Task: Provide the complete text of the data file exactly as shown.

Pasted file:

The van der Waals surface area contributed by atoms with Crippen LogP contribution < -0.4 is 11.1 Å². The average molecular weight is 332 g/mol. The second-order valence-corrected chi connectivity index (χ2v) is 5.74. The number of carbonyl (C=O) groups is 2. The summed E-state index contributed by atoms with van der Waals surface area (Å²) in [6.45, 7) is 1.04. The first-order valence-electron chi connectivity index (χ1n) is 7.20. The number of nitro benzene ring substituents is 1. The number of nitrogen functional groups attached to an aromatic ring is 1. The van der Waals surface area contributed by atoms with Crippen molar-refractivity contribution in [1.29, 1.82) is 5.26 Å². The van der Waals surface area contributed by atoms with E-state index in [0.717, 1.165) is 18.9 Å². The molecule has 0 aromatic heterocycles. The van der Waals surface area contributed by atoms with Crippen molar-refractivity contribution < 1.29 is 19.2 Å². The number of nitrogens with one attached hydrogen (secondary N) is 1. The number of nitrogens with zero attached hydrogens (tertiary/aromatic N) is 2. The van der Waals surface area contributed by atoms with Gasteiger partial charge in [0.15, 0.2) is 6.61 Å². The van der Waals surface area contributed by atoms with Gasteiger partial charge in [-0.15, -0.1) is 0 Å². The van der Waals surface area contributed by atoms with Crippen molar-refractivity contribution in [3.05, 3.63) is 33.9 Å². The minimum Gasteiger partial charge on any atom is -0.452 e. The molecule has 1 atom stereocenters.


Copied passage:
The van der Waals surface area contributed by atoms with Crippen LogP contribution < -0.4 is 11.1 Å². The average molecular weight is 332 g/mol. The second-order valence-corrected chi connectivity index (χ2v) is 5.74. The number of carbonyl (C=O) groups is 2. The summed E-state index contributed by atoms with van der Waals surface area (Å²) in [6.45, 7) is 1.04. The first-order valence-electron chi connectivity index (χ1n) is 7.20. The number of nitro benzene ring substituents is 1. The number of nitrogen functional groups attached to an aromatic ring is 1. The van der Waals surface area contributed by atoms with Crippen molar-refractivity contribution in [1.29, 1.82) is 5.26 Å². The van der Waals surface area contributed by atoms with E-state index in [0.717, 1.165) is 18.9 Å². The molecule has 0 aromatic heterocycles. The van der Waals surface area contributed by atoms with Crippen molar-refractivity contribution < 1.29 is 19.2 Å². The number of nitrogens with one attached hydrogen (secondary N) is 1. The number of nitrogens with zero attached hydrogens (tertiary/aromatic N) is 2. The van der Waals surface area contributed by atoms with Gasteiger partial charge in [0.15, 0.2) is 6.61 Å². The van der Waals surface area contributed by atoms with Gasteiger partial charge in [-0.15, -0.1) is 0 Å². The van der Waals surface area contributed by atoms with Crippen molar-refractivity contribution in [3.05, 3.63) is 33.9 Å². The minimum Gasteiger partial charge on any atom is -0.452 e. The molecule has 1 atom stereocenters.